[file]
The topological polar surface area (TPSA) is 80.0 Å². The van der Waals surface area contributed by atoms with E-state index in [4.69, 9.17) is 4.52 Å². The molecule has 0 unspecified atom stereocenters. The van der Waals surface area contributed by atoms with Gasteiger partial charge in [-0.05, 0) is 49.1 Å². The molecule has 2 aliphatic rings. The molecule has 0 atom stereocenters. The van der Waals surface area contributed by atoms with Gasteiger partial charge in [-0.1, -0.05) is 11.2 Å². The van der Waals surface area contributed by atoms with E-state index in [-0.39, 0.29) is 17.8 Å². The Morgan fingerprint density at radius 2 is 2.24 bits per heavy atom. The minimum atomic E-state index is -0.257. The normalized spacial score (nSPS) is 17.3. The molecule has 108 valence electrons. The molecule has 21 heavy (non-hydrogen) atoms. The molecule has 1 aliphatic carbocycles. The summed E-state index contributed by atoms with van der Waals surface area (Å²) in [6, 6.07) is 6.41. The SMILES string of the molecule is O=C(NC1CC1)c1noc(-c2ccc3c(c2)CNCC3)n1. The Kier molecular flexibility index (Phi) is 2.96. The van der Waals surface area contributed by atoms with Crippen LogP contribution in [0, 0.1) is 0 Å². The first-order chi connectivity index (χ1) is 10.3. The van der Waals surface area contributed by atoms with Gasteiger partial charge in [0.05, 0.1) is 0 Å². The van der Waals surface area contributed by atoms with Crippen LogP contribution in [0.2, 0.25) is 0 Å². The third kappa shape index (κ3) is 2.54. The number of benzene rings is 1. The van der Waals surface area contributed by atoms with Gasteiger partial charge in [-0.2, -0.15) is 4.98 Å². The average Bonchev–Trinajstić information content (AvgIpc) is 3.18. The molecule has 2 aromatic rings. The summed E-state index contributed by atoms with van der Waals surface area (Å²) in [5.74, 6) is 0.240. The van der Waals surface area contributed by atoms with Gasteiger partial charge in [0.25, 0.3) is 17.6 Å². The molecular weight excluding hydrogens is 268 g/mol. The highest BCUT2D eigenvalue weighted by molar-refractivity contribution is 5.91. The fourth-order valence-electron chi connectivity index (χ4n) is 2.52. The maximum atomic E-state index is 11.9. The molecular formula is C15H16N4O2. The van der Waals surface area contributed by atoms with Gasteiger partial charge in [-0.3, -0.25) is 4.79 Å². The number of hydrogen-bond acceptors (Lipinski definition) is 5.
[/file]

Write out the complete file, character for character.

The topological polar surface area (TPSA) is 80.0 Å². The van der Waals surface area contributed by atoms with E-state index in [4.69, 9.17) is 4.52 Å². The molecule has 0 unspecified atom stereocenters. The van der Waals surface area contributed by atoms with Gasteiger partial charge in [-0.05, 0) is 49.1 Å². The molecule has 2 aliphatic rings. The molecule has 0 atom stereocenters. The van der Waals surface area contributed by atoms with Gasteiger partial charge in [-0.1, -0.05) is 11.2 Å². The van der Waals surface area contributed by atoms with E-state index in [-0.39, 0.29) is 17.8 Å². The Morgan fingerprint density at radius 2 is 2.24 bits per heavy atom. The minimum atomic E-state index is -0.257. The normalized spacial score (nSPS) is 17.3. The molecule has 108 valence electrons. The molecule has 21 heavy (non-hydrogen) atoms. The molecule has 1 aliphatic carbocycles. The summed E-state index contributed by atoms with van der Waals surface area (Å²) in [6, 6.07) is 6.41. The SMILES string of the molecule is O=C(NC1CC1)c1noc(-c2ccc3c(c2)CNCC3)n1. The Kier molecular flexibility index (Phi) is 2.96. The van der Waals surface area contributed by atoms with Crippen LogP contribution in [0, 0.1) is 0 Å². The first-order chi connectivity index (χ1) is 10.3. The van der Waals surface area contributed by atoms with Gasteiger partial charge in [0.05, 0.1) is 0 Å². The van der Waals surface area contributed by atoms with Crippen LogP contribution in [0.2, 0.25) is 0 Å². The third kappa shape index (κ3) is 2.54. The number of benzene rings is 1. The van der Waals surface area contributed by atoms with Gasteiger partial charge in [-0.2, -0.15) is 4.98 Å². The average Bonchev–Trinajstić information content (AvgIpc) is 3.18. The molecule has 2 aromatic rings. The summed E-state index contributed by atoms with van der Waals surface area (Å²) in [5.74, 6) is 0.240. The van der Waals surface area contributed by atoms with Gasteiger partial charge in [0.25, 0.3) is 17.6 Å². The molecular weight excluding hydrogens is 268 g/mol. The highest BCUT2D eigenvalue weighted by molar-refractivity contribution is 5.91. The fourth-order valence-electron chi connectivity index (χ4n) is 2.52. The maximum atomic E-state index is 11.9. The molecular formula is C15H16N4O2. The van der Waals surface area contributed by atoms with Gasteiger partial charge in [-0.3, -0.25) is 4.79 Å². The number of hydrogen-bond acceptors (Lipinski definition) is 5.